Just as lights play a significant role in understanding what other boats are doing, so do sounds. Understanding what you hear is another step towards being a "complete mariner". Virtually every boat is required to have some sound producing device. There is a great deal of latitude in what type of sound making device you choose, but loud is good!
Equipment for Sound Signals is based on the length of your boat as follows.
- Boats less than 39.4 feet in length - must carry an efficient sound producing device. In general, this may be a bell, whistle, or air horn. Though guns--even pots and pans--can make a suitable sound signal useful in getting attention in an emergency, you should always carry the appropriate equipment.
- Boats at least 39.4 feet to less than 65.6 feet in length - Must carry a whistle and a bell. The whistle must be audible for 1/2 nautical mile. The mouth of the bell must be at least 7.87 inches in diameter.
When and How to Sound Off
Sound signals are to be used only when vessels are in sight of each other and are meeting or crossing at a distance within half a mile of each other. These signals must never be used in fog or other conditions of reduced visibility, where the vessels are not visible to each other by eye. Only the fog signals listed under the Inland Rules, Rule 35 may be sounded at such time.
Sound signals are called "blasts". There are two different blasts used for warning and steering signals.
- Short Blast - Lasts about one second.
- Prolonged Blast - Lasts from four to six seconds.
There are different blasts combinations for various movements on the water that may use both short and prolonged blasts. When power-driven vessels are in sight of one another and meeting or crossing at a distance within half a mile of each other, each vessel underway, when maneuvering as authorized or required by the Inland rules must use the following sound signals.
- One Short Blast - This means that you "intend to leave you on my port side" if you are meeting or crossing another vessel. In other words, when you pass the other boat, the left side of your boat will be next to the other boat. If you are behind another boat and about to pass it, one short blast means that you "intend to pass on your starboard side."
- One Prolonged Blast - This means you are leaving a dock or departing your slip. It signals to others a change in status and that you are getting underway. A prolonged blast is also sounded when a vessel is approaching a bend in a river where vessels coming from another direction cannot be seen. It is sometimes referred to as the “blind bend signal".
- Two Short Blasts - This means that you "intend to leave you on my starboard side in a meeting or crossing situation." In other words, when you pass the other boat, the right side of your boat will be next to the other boat. If you are behind another boat and about to pass it, two short blasts means that you "Intend to overtake on your port side."
- Three Short Blasts - This means that you are backing up, or using "astern propulsion."
- One Prolonged Blast + Three Short Blasts – This is technically two different signals in succession. One prolonged blast indicates you are getting under way, and three short blasts indicate you are backing up. This is what is sounded when you are departing a dock in reverse.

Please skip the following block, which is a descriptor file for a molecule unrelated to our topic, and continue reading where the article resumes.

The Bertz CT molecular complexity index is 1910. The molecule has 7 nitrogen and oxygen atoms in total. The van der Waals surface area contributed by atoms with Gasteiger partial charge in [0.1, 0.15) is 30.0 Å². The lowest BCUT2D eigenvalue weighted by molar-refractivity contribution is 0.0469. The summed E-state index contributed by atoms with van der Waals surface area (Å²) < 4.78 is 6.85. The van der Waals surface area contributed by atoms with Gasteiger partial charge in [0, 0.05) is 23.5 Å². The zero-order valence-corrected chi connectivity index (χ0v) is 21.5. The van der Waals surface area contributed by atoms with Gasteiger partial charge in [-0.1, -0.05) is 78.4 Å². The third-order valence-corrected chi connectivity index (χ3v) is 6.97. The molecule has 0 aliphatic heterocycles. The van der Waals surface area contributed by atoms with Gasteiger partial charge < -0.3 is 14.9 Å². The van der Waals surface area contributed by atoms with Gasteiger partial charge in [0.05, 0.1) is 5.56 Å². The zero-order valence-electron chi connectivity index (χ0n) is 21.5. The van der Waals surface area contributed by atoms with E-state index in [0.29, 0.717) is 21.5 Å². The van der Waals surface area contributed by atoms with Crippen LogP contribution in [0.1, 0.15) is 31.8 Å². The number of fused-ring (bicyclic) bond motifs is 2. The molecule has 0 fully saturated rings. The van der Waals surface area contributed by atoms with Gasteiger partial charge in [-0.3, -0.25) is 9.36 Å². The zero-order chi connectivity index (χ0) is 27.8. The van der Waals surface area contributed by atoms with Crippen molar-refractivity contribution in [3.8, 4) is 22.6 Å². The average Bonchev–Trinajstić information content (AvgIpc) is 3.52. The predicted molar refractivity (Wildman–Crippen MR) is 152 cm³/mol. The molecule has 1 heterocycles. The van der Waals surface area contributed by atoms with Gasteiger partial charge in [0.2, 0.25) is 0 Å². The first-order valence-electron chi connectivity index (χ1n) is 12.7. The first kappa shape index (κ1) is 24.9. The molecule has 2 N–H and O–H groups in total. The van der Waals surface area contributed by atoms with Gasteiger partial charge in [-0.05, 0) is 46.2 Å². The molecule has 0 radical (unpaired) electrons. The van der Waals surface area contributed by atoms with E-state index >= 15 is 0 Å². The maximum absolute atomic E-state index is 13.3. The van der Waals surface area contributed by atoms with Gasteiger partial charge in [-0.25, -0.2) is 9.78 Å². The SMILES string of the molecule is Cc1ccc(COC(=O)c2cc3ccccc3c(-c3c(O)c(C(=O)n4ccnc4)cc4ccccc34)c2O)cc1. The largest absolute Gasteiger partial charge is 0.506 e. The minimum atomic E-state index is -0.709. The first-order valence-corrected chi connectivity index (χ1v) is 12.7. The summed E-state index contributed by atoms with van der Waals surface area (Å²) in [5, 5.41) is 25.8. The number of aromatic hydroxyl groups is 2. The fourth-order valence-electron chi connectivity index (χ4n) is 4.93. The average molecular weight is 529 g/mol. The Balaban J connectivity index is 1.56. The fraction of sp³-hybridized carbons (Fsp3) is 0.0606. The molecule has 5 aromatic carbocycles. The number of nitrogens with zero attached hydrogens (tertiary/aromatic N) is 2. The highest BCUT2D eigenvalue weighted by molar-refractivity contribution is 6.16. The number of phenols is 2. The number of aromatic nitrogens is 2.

- Five Short Blasts - This is the DANGER signal. Remember, that when you approach another vessel and hear either one or two short blasts, and you both understand their signal and can safely let them do it, then you are required to respond with the same signal in response. However, if you don't understand their intentions, or feel that their proposed maneuver is dangerous to either vessel, then you are required to sound the DANGER signal.
Note: Inland Rules regarding sound signals are occasionally different from International Rules. Inland Rules signal intended action and International Rules signal what you are actually doing. The following information reflects Inland Rules. If you travel overseas, you must learn the International Rules.
Proper Sound Signals
Passing Port to Port
When you meet an oncoming vessel, and wish to pass port to port, you are required to sound one short blast with your horn. If the other boat is in agreement, they should respond with a similar blast.
Passing Starboard to Starboard
If you approach another vessel head on, and wish to pass it on its starboard side, you are required to sound two short blasts with your horn. If the other vessel is in agreement, they should sound the same signal in response.
Overtaking on Portside
When you are planning on passing another vessel from behind, there are several things you must do. Any vessel that is overtaking another must keep out of the way of the vessel being overtaken. This means that you can't expect them to move, slow down, or change their course. If you plan on passing them on THEIR starboard side, you must sound one short blast. If they understand your signal and agree, they will sound one short blast in response. The vessel being overtaken has a responsibility to maintain course and speed in order to minimize the potential for collision.
Overtaking on Starboard
When you are planning on passing another vessel from behind, there are several things you must do. Any vessel that is overtaking another must keep out of the way of the vessel being overtaken. This means that you can't expect them to move, slow down, or change their course. If you plan on passing them on THEIR PORT side, you must sound two short blasts. If they understand your signal and agree, they will sound two short blasts in response. The vessel being overtaken has a responsibility to maintain course and speed in order to minimize the potential for collision.
Note: These are not the only rules concerning sound signals in restricted visibility; there are additional rules concerning sound signals that may be found in the Rules of the Road or in Chapman's Piloting.